Tuesday, 28 May 2013

War damage

As well as the indirect effects of the war - shortages in raw materials, lack of manpower, limits in the amount of fuel available - there were rather more direct ones in the form of German bombs.

It's hard to imagine now, but the centre and East of London used to contain many large breweries. Some of the largest in the country, in fact. Only Burton had larger establishments. In 1940 London breweries were bang in the firing line when the Luftwaffe began its bombing campaign against the capital in September 1940.

There was good and bad news for breweries. On the down side, they were full of things like hops and barrels that would burn really nicely. But, the larger ones, precisely because they were so full of flammable stuff, had their own fire brigades.

Whitbread lost most of their cask staves and hops in one raid:

"The porter tun room is dated "S.W. Jnr. 1774." This building, although hit several times by incendiary bombs, still survives. The hop loft was dated 1790, but this and several adjacent buildings were completely gutted by enemy action. During a particularly heavy air raid the hops got alight and the adjoining cask timber staves caught fire as well. Both burned furiously, and we lost forty-six thousand pounds' worth of hops and eleven thousand pounds' worth of staves."
Journal of the Institute of Brewing, Volume 49, Issue 1, January-February 1943, Page 3.
One of the reasons Britain was comparatively well-prepared for air attack was that it had already endured one bombing campaign. It's often forgotten how much damage Zeppelins and Gotha bombers caused during WW I.

"During the air raids of 1914-18 our neighbours were admitted to the cellars, but only when the official warning was given and no sleeping accommodation was provided."
Journal of the Institute of Brewing, Volume 49, Issue 1, January-February 1943, Page 3.
Of course, the WW II bombing campaign was of a different magnitude. December 1940 seems to have been particularly bad. Whitbread's Chiswell Street brewery was hit again:

"During this war more elaborate accommodation has been made. Many of our own employees whose homes had been bombed made this their temporarily permanent sleeping quarters for their families as well as themselves. On more than one occasion these men responded to the call for volunteers to help our own fire brigade. On the night of 29th December, 1940, we experienced our worst raid, and the following morning telephone, gas and electric current were cut off, and the water supply reduced to a trickle. The premises were isolated, and access to the brewery could only be made by a track up Whitecross Street, which itself ended in a large bomb crater. No beer was sent out on that black Monday. On the Tuesday we sent out 682 barrels. On the Wednesday normal deliveries had been resumed. On Thursday we were able to mash once more, but our anxieties were not over because a fire was discovered to have started in a malt bin which contained over a thousand quarters, and for several days—while the hops smouldered on the north side—a thousand quarters of malt were burning on the south side. The fire was prevented from spreading to the other bins. So far we have lost no lives, and in spite of numerous rumours to the contrary, all the horses were saved."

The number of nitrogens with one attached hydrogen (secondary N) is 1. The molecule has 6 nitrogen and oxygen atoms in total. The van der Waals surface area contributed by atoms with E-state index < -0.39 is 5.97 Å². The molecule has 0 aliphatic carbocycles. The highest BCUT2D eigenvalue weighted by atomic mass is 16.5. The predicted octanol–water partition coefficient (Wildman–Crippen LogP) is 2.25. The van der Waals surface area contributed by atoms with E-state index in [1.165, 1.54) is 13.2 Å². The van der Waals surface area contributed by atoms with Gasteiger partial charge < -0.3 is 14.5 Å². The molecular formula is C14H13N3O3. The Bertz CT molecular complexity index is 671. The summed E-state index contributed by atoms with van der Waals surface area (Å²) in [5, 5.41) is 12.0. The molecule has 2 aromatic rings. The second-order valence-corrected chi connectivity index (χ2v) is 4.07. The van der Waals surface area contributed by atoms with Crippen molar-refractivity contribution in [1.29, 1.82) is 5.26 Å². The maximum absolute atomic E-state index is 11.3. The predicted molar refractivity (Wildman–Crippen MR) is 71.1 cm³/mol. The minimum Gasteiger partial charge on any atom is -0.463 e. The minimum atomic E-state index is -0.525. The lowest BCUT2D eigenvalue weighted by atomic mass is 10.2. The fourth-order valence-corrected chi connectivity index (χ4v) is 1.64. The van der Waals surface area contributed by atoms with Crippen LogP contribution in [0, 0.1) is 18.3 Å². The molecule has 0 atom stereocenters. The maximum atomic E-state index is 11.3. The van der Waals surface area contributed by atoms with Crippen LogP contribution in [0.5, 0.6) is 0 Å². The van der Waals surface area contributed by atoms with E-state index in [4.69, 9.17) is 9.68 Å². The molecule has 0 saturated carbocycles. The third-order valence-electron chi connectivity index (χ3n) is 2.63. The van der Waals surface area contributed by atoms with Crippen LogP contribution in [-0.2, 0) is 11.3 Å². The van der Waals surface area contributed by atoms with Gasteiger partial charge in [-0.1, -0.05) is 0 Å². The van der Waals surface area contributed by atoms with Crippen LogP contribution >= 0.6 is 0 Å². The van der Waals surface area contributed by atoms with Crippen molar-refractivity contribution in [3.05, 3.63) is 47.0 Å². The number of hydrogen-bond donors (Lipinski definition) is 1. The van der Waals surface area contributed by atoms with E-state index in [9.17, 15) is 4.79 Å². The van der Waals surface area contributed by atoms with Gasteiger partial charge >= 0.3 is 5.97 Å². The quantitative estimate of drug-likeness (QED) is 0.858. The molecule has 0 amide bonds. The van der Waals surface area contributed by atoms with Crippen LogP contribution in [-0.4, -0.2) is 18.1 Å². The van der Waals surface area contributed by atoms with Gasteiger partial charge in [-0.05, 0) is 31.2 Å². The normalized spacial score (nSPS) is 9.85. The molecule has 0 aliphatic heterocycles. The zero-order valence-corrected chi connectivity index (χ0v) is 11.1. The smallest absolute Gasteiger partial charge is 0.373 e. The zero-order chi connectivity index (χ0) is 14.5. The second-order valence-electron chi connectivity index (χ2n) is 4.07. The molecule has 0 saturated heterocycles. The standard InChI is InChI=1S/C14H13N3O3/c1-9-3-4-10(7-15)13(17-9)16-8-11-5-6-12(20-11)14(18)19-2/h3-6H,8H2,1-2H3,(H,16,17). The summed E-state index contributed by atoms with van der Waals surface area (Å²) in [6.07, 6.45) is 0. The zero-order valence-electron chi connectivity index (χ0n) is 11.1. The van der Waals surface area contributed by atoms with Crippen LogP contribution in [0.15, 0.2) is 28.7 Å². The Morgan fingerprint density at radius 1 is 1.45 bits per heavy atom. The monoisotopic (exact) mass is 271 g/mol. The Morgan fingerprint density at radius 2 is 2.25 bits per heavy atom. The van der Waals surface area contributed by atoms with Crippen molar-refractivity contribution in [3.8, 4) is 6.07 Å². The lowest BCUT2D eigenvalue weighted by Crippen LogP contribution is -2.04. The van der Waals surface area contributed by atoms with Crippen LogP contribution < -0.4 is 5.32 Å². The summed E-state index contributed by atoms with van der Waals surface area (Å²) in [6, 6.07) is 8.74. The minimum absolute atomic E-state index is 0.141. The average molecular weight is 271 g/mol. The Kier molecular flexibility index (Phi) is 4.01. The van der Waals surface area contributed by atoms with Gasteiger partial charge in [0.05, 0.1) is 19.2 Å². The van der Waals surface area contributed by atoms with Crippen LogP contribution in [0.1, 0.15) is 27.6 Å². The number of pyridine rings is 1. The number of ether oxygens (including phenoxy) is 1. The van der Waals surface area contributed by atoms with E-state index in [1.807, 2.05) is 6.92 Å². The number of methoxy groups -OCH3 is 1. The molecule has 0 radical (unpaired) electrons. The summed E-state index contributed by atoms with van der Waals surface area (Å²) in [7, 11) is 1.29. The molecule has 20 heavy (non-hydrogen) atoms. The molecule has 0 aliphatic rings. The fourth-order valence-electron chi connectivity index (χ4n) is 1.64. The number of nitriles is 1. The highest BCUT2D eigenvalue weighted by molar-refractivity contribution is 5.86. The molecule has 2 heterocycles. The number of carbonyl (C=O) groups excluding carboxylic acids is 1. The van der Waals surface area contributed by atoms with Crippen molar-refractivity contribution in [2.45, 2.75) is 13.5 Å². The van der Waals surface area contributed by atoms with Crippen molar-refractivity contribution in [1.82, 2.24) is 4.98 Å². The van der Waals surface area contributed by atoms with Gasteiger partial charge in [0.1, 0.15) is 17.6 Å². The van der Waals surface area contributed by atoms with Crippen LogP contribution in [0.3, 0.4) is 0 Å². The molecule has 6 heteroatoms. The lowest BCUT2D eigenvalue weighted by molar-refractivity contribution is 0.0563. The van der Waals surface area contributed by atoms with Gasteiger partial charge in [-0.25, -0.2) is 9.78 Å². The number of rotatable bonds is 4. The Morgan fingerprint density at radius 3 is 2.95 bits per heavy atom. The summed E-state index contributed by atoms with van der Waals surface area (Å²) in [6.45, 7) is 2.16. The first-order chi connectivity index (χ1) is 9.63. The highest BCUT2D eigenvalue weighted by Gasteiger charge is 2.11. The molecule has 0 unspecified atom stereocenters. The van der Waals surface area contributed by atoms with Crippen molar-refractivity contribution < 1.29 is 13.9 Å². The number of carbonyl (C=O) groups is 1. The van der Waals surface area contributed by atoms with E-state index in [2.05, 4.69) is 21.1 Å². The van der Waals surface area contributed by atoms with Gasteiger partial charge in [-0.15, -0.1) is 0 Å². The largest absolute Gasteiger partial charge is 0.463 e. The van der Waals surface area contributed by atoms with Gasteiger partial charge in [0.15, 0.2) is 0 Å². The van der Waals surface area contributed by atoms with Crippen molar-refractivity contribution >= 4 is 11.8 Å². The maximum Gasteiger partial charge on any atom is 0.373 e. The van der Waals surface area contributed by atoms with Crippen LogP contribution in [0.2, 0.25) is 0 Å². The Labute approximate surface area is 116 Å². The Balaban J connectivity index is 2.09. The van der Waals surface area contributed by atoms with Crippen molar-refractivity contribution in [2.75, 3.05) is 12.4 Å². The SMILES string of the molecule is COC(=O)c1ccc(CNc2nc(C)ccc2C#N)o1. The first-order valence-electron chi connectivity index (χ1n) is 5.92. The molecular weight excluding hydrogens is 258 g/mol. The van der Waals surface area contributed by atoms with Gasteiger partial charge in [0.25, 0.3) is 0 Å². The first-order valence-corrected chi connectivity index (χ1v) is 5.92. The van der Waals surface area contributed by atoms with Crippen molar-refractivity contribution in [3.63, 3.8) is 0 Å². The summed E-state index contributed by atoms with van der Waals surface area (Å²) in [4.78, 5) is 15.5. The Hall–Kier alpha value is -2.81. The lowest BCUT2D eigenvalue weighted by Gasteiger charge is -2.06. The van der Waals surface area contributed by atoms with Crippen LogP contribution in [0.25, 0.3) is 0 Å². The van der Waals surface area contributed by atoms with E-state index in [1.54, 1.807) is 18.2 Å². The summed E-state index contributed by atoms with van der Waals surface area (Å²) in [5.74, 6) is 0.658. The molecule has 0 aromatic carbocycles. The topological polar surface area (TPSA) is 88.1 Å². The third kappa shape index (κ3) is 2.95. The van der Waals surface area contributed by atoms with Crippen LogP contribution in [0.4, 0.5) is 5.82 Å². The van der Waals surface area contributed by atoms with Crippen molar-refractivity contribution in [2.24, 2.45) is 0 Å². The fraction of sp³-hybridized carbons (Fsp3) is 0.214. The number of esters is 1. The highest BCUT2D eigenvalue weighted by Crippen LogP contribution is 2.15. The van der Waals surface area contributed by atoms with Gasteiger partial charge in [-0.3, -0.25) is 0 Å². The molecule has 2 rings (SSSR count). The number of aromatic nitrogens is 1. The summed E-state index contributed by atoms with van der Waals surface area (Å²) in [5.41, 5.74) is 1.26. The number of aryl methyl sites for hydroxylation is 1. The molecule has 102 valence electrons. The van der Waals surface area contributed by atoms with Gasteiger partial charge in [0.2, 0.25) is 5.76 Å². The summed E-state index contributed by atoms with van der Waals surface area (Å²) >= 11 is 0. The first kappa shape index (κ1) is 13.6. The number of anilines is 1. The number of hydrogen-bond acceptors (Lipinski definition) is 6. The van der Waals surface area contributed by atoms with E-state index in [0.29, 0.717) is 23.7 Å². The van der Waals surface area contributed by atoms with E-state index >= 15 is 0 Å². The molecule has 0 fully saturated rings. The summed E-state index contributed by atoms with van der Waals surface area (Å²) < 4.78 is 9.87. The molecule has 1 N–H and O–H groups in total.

Journal of the Institute of Brewing, Volume 49, Issue 1, January-February 1943, Page 3.
You can imagine the disruption caused by utilities being cut off. A brewery can't operate without large supplies of water. Then there's the damage to the buildings and equipment and the destruction of raw materials. The combination of all those factors must have made life very difficult.

Then there's the financial loss. £46,000 in hops, £11,000 in staves and about £3,000 in malt (a quarter of malt cost around £3). That's £60,000 in total, quite a sum of money when a pint of beer cost less than a shilling (5p).

The Whitbread Porter log has this entry on the 9th September 1940 brew:

Air Raid Warnings: 5:15 pm to 6:25 pm And 8:40 pm to 5:45 am.
It shows bombs didn't need to actually fall on a brewery for its operations to be interrupted.

I think I should give Whitbread's brewing books for 1940 another look to see if there's anything else mentioned about the bombing.


Derek said...

I first read that as 46,000 pounds of hops.

Which seemed like a lot of hops :)

Ron Pattinson said...

Hops cost 2 shillings a pound approximately in 1940 so you need to multiply that by 10 - about 460,000 pounds weight.

At the time Whibread were using between 800 and 1,800 pounds of hops per brew.